Saturday, 28 February 2009

Book review: "The Objective Caml Programming Language" by Tim Rentsch

Abscissa Press recently published The Objective Caml Programming Language by Tim Rentsch and were kind enough to send us a complimentary copy of the book for review even though we are the creators of the related book OCaml for Scientists.

The Objective Caml Programming Language is a 264-page paperback that covers many features of the OCaml programming language including expressions, variables, functions, pattern matching, tuples, lists, polymorphism, unions, references, loops, records, arrays, strings, exceptions, IO, compilation, debugging, modules, functors, objects, inheritance, polymorphic classes and touches upon some other topics including labeled and optional arguments and laziness.

The core content is derived largely from Jason Hickey's academic course on OCaml at Caltech but also includes 87 pages describing OCaml's object system. The book has been carefully typeset and is a pleasure to read. The style of writing is purely theoretical and presents technical content with many examples, academic exercises and it is mostly accurate. Consequently, this book is ideal for anyone who already has a strong background in computer science and wants to learn the OCaml language.

However, this is not a pragmatic book and no attention is given to programming style, libraries, tools, optimization or other issues that are very important for anyone who wants to use OCaml for general purpose programming.

The Objective CAML programming language by Tim Rentsch is available from Barnes and Noble and Amazon for only £25.

Friday, 20 February 2009

Building a Virtual Machine using LLVM: part 2

The OCaml Journal just published an article about the LLVM:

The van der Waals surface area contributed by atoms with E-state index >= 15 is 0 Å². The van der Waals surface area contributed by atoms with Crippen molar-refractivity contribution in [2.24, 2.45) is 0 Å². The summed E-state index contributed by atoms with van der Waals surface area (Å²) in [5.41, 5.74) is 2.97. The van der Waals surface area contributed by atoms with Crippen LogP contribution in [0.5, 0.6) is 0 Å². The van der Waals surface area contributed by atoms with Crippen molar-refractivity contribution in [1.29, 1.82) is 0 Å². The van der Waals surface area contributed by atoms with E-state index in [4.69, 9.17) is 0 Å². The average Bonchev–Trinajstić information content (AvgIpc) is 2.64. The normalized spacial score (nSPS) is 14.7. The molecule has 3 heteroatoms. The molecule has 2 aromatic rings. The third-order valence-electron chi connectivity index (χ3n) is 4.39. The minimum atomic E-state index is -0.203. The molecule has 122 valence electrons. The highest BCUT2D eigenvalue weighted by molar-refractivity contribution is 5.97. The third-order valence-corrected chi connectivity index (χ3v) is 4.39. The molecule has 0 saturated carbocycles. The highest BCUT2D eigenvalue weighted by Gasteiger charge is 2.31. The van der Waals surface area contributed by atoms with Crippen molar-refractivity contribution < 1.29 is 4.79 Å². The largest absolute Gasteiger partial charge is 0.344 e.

"This is the second article in the series about our high-level virtual machine (HLVM) project. This article builds upon the foundations laid in the first article to create a much more practically useful language implementation by adding tail call elimination, first-class structs, a foreign function interface (FFI) and first-class function pointers..."

To read this article and more, subscribe to The OCaml Journal today!

Thursday, 19 February 2009

Toy Lisp implementation written in C++ using LLVM

We recently stumbled upon this toy Lisp implementation. The compiler is written in C++ and uses LLVM for high performance JIT compilation. Although the compiler makes no attempt to be efficient with statically-known types the implementation is still interesting from an OCaml perspective because it includes first-class functions.

Sunday, 8 February 2009

Simulating smoke in real-time using fluid dynamics

The OCaml Journal just published an article about computational fluid dynamics:

"In scientific computing, the task of simulating fluid flow accurately by solving the Navier-Stokes equation is notoriously difficult. However, it is possible to compute numerical approximations quickly enough that fluids dynamics may be simulated in real time. This article describes a simple fluid dynamics simulator that uses OpenGL to visualize the results in real time..."

To read this article and more, subscribe to The OCaml Journal today!

New book: The Objective Caml Programming Language

Abscissa Press published a new book on OCaml called The Objective Caml Programming Language by Tim Rentsch in September 2008.

Information about this product is sparse: there have been no advertisements, nobody has written a review yet and it is not even clear what subjects the book covers but the description on Amazon implies that this is the first book to cover OCaml's object oriented capabilities in detail.